On October 1, 2013, the plaintiff filed a complaint for modification, which states in relevant part, that the plaintiff “is in need of support in the form of alimony now that the defendant intends to terminate the payment of child support.” By motion dated March 17, 2014, the defendant sought summary judgment on the plaintiff’s complaint. [Note 4] On May 5, 2014, the judge allowed the defendant’s motion, reasoning that “[w]here parties have expressly set forth that the ‘Agreement is made to settle and determine . . . what should be paid as alimony . . .’, the Court is entitled to infer that the agreement addressed future alimony [quoting from Cappello v. Cappello, 23 Mass. App. Ct. 941 (1986)]”.

Discussion. Future alimony. The plaintiff argues that because the agreement contains an explicit waiver of either party’s right to a claim for “past and present” alimony, and is silent with regard to any future alimony obligations, the issue of whether the parties intended to address the potential for future alimony is a question of material fact that precludes the allowance of summary judgment. See Seaco Ins. Co. v. Barbosa, 435 Mass. 772 , 779 (2002) (where terms of contract “are ambiguous, uncertain, or equivocal in meaning, the intent of the parties is a question of fact to be determined at trial”).

“The standard of review of a grant of summary judgment is whether, viewing the evidence in the light most favorable to the nonmoving party, all material facts have been established and the moving party is entitled to a judgment as a matter of law.” Augat, Inc. v. Liberty Mut. Ins. Co., 410 Mass. 117 , 120 (1991). See Mass.R.Dom.Rel.P. 56(h). In interpreting a surviving or partially surviving separation agreement, the rule is that “a judge should respect ‘the desire of the parties to determine their own destinies.'” Bercume v. Bercume, 428 Mass. 635 , 644 (1999), quoting from Moore v. Moore, 389 Mass. 21 , 24 (1983). In particular, “[w]e must construe the [separation] agreement in a manner that ‘appears to be in accord with justice and common sense and the probable intention of the parties . . . [in order to] accomplish an honest and straightforward end [and to avoid], if possible, any construction of a contract that is unreasonable or inequitable.'” Krapf v. Krapf, 439 Mass. 97 , 105 (2003), quoting from Clark v. State St. Trust Co., 270 Mass. 140 , 153 (1930). However, whether a separation agreement is ambiguous is a question of law, and we review the issue de novo. Lalchandani v. Roddy, 86 Mass. App. Ct. 819 , 823 (2015).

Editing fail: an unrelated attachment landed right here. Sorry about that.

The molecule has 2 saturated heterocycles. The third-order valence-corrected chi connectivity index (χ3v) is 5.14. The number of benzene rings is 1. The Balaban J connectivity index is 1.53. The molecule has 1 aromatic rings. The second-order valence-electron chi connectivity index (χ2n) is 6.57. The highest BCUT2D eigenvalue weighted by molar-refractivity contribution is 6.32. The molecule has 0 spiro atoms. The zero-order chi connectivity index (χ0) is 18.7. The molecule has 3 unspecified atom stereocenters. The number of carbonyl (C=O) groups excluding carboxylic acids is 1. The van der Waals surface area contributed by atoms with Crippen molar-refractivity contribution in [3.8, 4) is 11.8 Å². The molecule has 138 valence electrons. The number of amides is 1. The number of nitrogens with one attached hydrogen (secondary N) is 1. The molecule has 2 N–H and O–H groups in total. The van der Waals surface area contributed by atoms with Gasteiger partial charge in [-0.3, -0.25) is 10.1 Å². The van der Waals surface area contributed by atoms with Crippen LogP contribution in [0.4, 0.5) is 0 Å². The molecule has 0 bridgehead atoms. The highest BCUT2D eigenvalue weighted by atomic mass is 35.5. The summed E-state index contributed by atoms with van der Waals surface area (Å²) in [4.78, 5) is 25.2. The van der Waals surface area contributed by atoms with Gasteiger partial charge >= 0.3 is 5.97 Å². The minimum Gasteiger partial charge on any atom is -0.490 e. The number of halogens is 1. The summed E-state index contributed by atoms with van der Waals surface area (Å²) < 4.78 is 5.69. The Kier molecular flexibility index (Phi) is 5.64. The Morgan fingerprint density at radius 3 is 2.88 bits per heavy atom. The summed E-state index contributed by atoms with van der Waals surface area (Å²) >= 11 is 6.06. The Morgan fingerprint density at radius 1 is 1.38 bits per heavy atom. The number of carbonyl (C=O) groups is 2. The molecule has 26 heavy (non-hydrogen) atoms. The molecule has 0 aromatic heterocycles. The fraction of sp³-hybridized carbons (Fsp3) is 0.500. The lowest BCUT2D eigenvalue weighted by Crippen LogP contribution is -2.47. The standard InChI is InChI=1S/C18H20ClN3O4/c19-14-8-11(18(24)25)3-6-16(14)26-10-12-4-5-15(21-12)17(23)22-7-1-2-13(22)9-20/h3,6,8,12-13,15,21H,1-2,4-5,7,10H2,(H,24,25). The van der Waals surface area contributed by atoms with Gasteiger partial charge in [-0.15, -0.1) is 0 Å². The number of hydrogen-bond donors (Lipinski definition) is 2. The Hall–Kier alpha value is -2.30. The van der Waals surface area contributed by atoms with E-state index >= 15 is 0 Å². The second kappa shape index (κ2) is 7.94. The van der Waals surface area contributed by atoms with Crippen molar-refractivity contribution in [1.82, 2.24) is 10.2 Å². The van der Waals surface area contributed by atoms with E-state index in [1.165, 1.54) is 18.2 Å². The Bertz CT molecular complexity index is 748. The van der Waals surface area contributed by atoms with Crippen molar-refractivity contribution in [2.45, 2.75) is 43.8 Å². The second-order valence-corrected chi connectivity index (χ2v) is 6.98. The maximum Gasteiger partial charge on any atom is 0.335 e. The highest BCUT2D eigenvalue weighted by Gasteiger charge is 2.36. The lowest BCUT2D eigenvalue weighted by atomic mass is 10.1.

Here, we cannot say that the agreement permits a judge to determine the intent of the parties with respect to future alimony simply by reference to the terms used by the parties. The issue of the intent of the parties regarding future alimony obligations is therefore a question of material fact that cannot be resolved on a motion for summary judgment at this stage. See Pierce v. Pierce, 455 Mass. 286 , 305 (2009) (where language of separation agreement is “not so clear and unequivocal as to permit the judge” to determine intent of parties, parol evidence is admissible to explain parties’ intent). [Note 5]